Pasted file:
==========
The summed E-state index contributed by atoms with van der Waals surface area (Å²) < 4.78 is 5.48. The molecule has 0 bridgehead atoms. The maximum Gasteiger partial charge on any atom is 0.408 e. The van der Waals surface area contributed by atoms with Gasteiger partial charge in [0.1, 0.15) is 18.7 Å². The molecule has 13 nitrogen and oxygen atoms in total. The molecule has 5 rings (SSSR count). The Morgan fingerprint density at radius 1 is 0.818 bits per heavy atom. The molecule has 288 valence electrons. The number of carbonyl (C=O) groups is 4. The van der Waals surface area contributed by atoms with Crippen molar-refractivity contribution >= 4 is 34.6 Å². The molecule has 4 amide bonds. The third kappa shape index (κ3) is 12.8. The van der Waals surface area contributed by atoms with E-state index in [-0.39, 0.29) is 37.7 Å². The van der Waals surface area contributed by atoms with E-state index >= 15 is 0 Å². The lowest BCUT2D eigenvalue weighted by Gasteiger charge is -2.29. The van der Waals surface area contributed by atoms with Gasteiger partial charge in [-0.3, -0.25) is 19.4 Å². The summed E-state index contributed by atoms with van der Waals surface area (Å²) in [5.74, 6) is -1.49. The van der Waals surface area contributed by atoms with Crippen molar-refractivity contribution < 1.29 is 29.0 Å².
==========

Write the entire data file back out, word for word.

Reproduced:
The summed E-state index contributed by atoms with van der Waals surface area (Å²) < 4.78 is 5.48. The molecule has 0 bridgehead atoms. The maximum Gasteiger partial charge on any atom is 0.408 e. The van der Waals surface area contributed by atoms with Gasteiger partial charge in [0.1, 0.15) is 18.7 Å². The molecule has 13 nitrogen and oxygen atoms in total. The molecule has 5 rings (SSSR count). The Morgan fingerprint density at radius 1 is 0.818 bits per heavy atom. The molecule has 288 valence electrons. The number of carbonyl (C=O) groups is 4. The van der Waals surface area contributed by atoms with Crippen molar-refractivity contribution >= 4 is 34.6 Å². The molecule has 4 amide bonds. The third kappa shape index (κ3) is 12.8. The van der Waals surface area contributed by atoms with E-state index in [-0.39, 0.29) is 37.7 Å². The van der Waals surface area contributed by atoms with E-state index >= 15 is 0 Å². The lowest BCUT2D eigenvalue weighted by Gasteiger charge is -2.29. The van der Waals surface area contributed by atoms with Gasteiger partial charge in [-0.3, -0.25) is 19.4 Å². The summed E-state index contributed by atoms with van der Waals surface area (Å²) in [5.74, 6) is -1.49. The van der Waals surface area contributed by atoms with Crippen molar-refractivity contribution < 1.29 is 29.0 Å².